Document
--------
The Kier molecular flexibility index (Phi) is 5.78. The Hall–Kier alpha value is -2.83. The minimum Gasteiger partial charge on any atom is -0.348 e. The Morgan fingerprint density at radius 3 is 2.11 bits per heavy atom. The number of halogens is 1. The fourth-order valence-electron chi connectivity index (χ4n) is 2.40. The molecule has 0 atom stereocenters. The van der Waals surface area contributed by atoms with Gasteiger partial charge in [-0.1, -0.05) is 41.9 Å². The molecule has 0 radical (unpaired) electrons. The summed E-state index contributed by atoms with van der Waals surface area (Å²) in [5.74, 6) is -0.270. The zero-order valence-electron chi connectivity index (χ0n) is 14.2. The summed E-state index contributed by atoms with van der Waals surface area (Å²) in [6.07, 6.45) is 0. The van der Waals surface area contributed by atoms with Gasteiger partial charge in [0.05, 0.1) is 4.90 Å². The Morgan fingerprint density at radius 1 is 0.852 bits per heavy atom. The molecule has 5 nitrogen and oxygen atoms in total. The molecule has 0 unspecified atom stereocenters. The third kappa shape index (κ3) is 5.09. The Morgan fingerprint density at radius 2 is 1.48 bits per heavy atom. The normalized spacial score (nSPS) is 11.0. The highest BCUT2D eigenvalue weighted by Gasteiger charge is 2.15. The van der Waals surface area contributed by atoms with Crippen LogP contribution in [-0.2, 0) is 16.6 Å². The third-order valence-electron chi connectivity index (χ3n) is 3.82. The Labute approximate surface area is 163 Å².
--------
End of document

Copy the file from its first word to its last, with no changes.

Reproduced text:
The Kier molecular flexibility index (Phi) is 5.78. The Hall–Kier alpha value is -2.83. The minimum Gasteiger partial charge on any atom is -0.348 e. The Morgan fingerprint density at radius 3 is 2.11 bits per heavy atom. The number of halogens is 1. The fourth-order valence-electron chi connectivity index (χ4n) is 2.40. The molecule has 0 atom stereocenters. The van der Waals surface area contributed by atoms with Gasteiger partial charge in [-0.1, -0.05) is 41.9 Å². The molecule has 0 radical (unpaired) electrons. The summed E-state index contributed by atoms with van der Waals surface area (Å²) in [5.74, 6) is -0.270. The zero-order valence-electron chi connectivity index (χ0n) is 14.2. The summed E-state index contributed by atoms with van der Waals surface area (Å²) in [6.07, 6.45) is 0. The van der Waals surface area contributed by atoms with Gasteiger partial charge in [0.05, 0.1) is 4.90 Å². The Morgan fingerprint density at radius 1 is 0.852 bits per heavy atom. The molecule has 5 nitrogen and oxygen atoms in total. The molecule has 0 unspecified atom stereocenters. The third kappa shape index (κ3) is 5.09. The Morgan fingerprint density at radius 2 is 1.48 bits per heavy atom. The normalized spacial score (nSPS) is 11.0. The highest BCUT2D eigenvalue weighted by Gasteiger charge is 2.15. The van der Waals surface area contributed by atoms with Crippen LogP contribution in [-0.2, 0) is 16.6 Å². The third-order valence-electron chi connectivity index (χ3n) is 3.82. The Labute approximate surface area is 163 Å².